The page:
Aerobic activities use your large muscle groups and increase your heart rate. They may cause you to breathe harder. You should be able to speak several words in a row while doing aerobic activities, but should not be able to carry on an entire conversation. Examples of moderate-intensity aerobic activities include:
  • walking briskly
  • water aerobics
  • tennis
  • housework or gardening
  • active play with children or grandchildren
  • dancing
Strengthening activities require your muscles to use force against a resistance, such as gravity, weights, or exercise bands. Examples of strength training activities include:
  • lifting weights
  • household or garden tasks that make you lift or dig
  • pushing a lawn mower
Balance activities typically focus on the muscles of your abdomen, lower back, hips, and legs. They require you to control your body as you move through space to avoid falls. Examples of balance activities include:
  • walking heel to toe in a straight line
  • standing on one foot
  • standing up from a chair and sitting down again without using your hands
  • Tai Chi
  • rising up and down on your toes while standing and holding onto a stable chair or countertop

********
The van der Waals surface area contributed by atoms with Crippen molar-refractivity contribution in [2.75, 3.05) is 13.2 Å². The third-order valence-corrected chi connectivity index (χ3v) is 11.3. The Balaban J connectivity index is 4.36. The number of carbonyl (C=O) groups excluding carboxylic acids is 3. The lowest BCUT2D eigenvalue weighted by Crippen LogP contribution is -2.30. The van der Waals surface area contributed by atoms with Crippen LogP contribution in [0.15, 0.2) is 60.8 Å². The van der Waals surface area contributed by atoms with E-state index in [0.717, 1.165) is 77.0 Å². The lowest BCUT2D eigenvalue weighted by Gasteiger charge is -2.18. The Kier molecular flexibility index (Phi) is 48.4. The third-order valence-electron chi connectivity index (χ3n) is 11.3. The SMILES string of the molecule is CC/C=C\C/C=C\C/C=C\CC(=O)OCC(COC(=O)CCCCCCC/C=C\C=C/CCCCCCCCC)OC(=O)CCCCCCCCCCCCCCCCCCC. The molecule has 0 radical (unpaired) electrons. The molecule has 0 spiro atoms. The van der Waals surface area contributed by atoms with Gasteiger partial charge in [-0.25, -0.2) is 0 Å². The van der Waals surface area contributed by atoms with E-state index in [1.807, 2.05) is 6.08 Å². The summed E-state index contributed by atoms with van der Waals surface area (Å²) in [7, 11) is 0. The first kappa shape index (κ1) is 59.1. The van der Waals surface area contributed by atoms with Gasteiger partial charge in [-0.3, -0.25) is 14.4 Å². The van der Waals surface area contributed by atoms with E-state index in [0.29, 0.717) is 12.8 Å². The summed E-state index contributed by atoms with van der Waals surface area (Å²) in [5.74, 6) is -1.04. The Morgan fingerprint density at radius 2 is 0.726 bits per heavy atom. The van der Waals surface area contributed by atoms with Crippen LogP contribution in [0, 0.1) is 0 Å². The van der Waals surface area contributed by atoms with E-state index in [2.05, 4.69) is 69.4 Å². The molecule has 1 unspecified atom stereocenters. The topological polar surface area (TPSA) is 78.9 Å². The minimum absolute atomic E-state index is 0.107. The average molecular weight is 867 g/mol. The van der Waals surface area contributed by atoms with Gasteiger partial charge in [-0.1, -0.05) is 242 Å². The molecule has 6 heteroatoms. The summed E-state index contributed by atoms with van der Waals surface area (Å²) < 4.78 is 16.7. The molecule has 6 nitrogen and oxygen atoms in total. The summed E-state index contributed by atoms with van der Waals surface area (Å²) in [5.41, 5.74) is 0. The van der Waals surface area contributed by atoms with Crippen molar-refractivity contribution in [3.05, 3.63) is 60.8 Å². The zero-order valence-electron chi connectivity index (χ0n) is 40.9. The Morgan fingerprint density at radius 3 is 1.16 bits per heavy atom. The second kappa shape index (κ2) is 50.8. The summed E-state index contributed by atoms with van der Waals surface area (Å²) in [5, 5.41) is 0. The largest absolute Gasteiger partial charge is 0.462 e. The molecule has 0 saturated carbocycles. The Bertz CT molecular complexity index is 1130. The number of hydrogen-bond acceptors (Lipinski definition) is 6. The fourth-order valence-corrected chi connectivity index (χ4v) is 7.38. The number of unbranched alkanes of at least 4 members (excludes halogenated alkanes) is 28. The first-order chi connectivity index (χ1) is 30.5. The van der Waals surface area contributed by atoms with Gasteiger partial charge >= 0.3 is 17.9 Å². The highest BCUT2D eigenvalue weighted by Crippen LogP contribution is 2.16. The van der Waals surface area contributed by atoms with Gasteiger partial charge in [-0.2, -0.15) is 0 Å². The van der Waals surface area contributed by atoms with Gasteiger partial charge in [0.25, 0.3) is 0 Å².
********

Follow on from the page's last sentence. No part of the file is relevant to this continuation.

Flexibility activities help increase the length of your muscles and improve your range of motion. Examples of flexibility exercises include:
  • stretching
  • yoga
  • Pilates
Weight-bearing activities require your bones and muscles to work against gravity. They include any activities in which your feet and legs are bearing your total body weight. Examples of weight-bearing activities include:
  • walking
  • tennis
  • climbing stairs
Tips for Older Adults
  • Eat breakfast every day.
  • Select high-fiber foods like whole-grain breads and cereals, beans, vegetables, and fruits.
  • Have three servings of vitamin D-fortified low-fat or fat-free milk, yogurt, or cheese every day. Milk products are high in calcium and vitamin D and help keep your bones strong as you age. Or take a calcium and vitamin D supplement.
  • Drink plenty of water or water-based fluids. You may notice that you feel less thirsty as you get older, but your body still needs the same amount of water to stay healthy.
  • Ask your health care provider about ways you can safely increase the amount of physical activity you do now.
  • Fit physical activity into your everyday life. For example, take short walks throughout your day. You do not have to have a formal physical activity program to improve your health and stay active.
  • Get enough sleep.
  • Stay connected with family, friends, and your community.